Obama’s Iraq Is Not Bush’s Iraq

The war against ISIS may fail. But morally, it’s the opposite of Bush’s war, and if it succeeds, it will do so for precisely that reason.

09.24.14 9:45 AM ET

Last week, a Politico reporter phoned me to ascertain my thoughts on the new war. Among the questions: Was there concern among liberals that Barack Obama was in some sense now becoming George Bush, and did I see similarities between the current war and Bush’s Iraq war that, come on, be honest, made me squirm in my seat ever so slightly? My answer ended up on the cutting-room floor, as many answers given to reporters do.

But since I’m fortunate enough to have a column, I’d like to broadcast it now, because the answer is a reverberating no. In fact it’s hard for me to imagine how the differences between the two actions could be starker. This is not to say that they might not end up in the same place—creating more problems than they solve. But in moral terms, this war is nothing like that war, and if this war doesn’t end up like Bush’s and somehow actually solves more problems than it creates, that will happen precisely because of the moral differences.

The first and most important difference, plainly and simply: Obama didn’t lie us into this war. It’s worth emphasizing this point, I think, during this week when Obama is at the United Nations trying to redouble international support to fight ISIS, and as we think back on Colin Powell’s infamous February 2003 snow job to Security Council. Obama didn’t tell us any nightmarish fairy tales about weapons of mass destruction that had already been destroyed or never existed. He didn’t trot his loyalists out there to tell fantastical stories about smoking guns and mushroom clouds.

The evidence for the nature of the threat posed by the Islamic State is, in contrast, as non-fabricated as evidence can be and was handed right to us by ISIS itself: the beheading videos, and spokesmen’s own statements from recruitment videos about the group’s goal being the establishment of a reactionary fundamentalist state over Iraq, Syria, Jordan, and Lebanon. That’s all quite real.

Difference number two: This war doesn’t involve 140,000 ground troops. That’s not just a debating point. It’s a massive, real-world difference. I know some of you are saying, well, not yet, anyway. Time could prove you right. But if this works more or less as planned, it establishes a new model for fighting terrorism in the Middle East—the United States and Arab nations and fighting forces working together to do battle against terrorism. That’s kind of a huge deal.

Which leads us to difference number three: This coalition, while still in its infancy, could in the end be a far more meaningful coalition than Bush’s. The Bush coalition was an ad hoc assemblage bribed or browbeaten into backing the United States’ immediate geopolitical aims. It was brought together pretty much so Bush could deflect the essentially true unilateralist charge and stand up there and say “41 countries have joined together” blah blah blah.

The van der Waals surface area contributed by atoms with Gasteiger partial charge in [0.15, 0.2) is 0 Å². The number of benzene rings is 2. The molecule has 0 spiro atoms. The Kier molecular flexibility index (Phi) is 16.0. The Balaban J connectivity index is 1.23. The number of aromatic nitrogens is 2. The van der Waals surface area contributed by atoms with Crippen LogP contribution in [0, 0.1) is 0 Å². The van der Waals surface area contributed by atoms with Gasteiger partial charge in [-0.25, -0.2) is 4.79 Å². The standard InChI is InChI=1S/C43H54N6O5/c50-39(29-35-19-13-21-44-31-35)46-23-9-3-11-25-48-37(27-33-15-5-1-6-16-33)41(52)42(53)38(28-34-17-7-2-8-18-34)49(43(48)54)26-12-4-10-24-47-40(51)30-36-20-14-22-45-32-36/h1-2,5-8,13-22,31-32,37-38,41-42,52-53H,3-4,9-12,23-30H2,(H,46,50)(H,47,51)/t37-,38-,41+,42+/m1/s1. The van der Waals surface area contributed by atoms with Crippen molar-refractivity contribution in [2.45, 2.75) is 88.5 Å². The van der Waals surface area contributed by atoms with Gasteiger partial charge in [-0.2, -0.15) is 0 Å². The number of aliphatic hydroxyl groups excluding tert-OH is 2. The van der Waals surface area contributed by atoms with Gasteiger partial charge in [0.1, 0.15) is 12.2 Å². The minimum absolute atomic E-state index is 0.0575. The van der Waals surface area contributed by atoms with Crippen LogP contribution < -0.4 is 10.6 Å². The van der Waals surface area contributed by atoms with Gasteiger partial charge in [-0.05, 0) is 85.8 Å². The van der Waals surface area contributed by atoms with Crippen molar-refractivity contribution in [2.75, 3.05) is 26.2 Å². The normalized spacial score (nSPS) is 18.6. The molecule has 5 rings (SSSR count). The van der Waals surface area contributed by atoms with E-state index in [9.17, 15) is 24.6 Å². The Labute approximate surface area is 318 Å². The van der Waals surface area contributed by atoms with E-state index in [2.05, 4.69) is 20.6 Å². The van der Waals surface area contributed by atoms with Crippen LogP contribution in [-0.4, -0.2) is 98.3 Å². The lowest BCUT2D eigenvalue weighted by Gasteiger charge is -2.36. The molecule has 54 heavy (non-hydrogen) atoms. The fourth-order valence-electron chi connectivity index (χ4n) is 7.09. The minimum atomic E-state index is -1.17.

This coalition is smaller, but the important point is that it’s not built around a goal that is in the interest only of the United States. Defeating the Islamic State is a genuine priority for the region, and the idea that these gulf states that have been winking at or backing violent extremism for years might actually work with the United States of America (!) to fight it is little short of amazing. I’m not saying Obama deserves the credit here, although it seems clear he and others in the administration have worked hard on this point. Rather, the fact is that the Saudis and the Emiratis and others are now doing, however reluctantly, what it’s in their self-interest to do.

Whatever their motivation, the mere fact that they’re signing up for the fight is striking. One should never be optimistic about the Middle East, but if we look at the situation with a little more historical sweep, we can hope that this could be the moment when, after many years of letting these cancers spread, some key players in the Arab world start to try to get their own house in order a little bit with respect to extremism. And if they do that, maybe in the near future some of these regimes will start to see that the darkness in which they make their subjects live has to be lifted.

The irony is not lost on me that Saudi Arabia, our most crucial partner here, may well have beheaded more humans this year (46 so far) than ISIS has. But if these autarkies really do work to arrest the Islamic State, maybe they’ll eventually see that the only real way to make extremism seem unappealing is to make moderation—well-functioning economies, a little free speech, maybe an unrigged election now and again—seem appealing.

There are many ways that what started in Syria Monday night can go wrong. I really don’t think Bashar al-Assad shooting down a U.S. plane is one of them; I suspect Assad knows exactly how long it would take for the United States to decimate his entire air-defense system, and I bet the answer is “not very long.” However, ISIS could shoot one down. What happens to public opinion when there’s an American death, or two? When the Iraq army, even with the benefit of 200 U.S. airstrikes, can’t retake any ground, as appears to be happening now? And what would Congress do in the event of such realities? At the very least Obama does have to get congressional assent in the near future.

So this war could end up being the disaster critics are predicting. But already, it’s not some other things. It’s not a morally dubious hegemonic enterprise built on a pile of lies. That may or may not give it a better chance of success, but at least it means we don’t have to be ashamed of what our country is doing.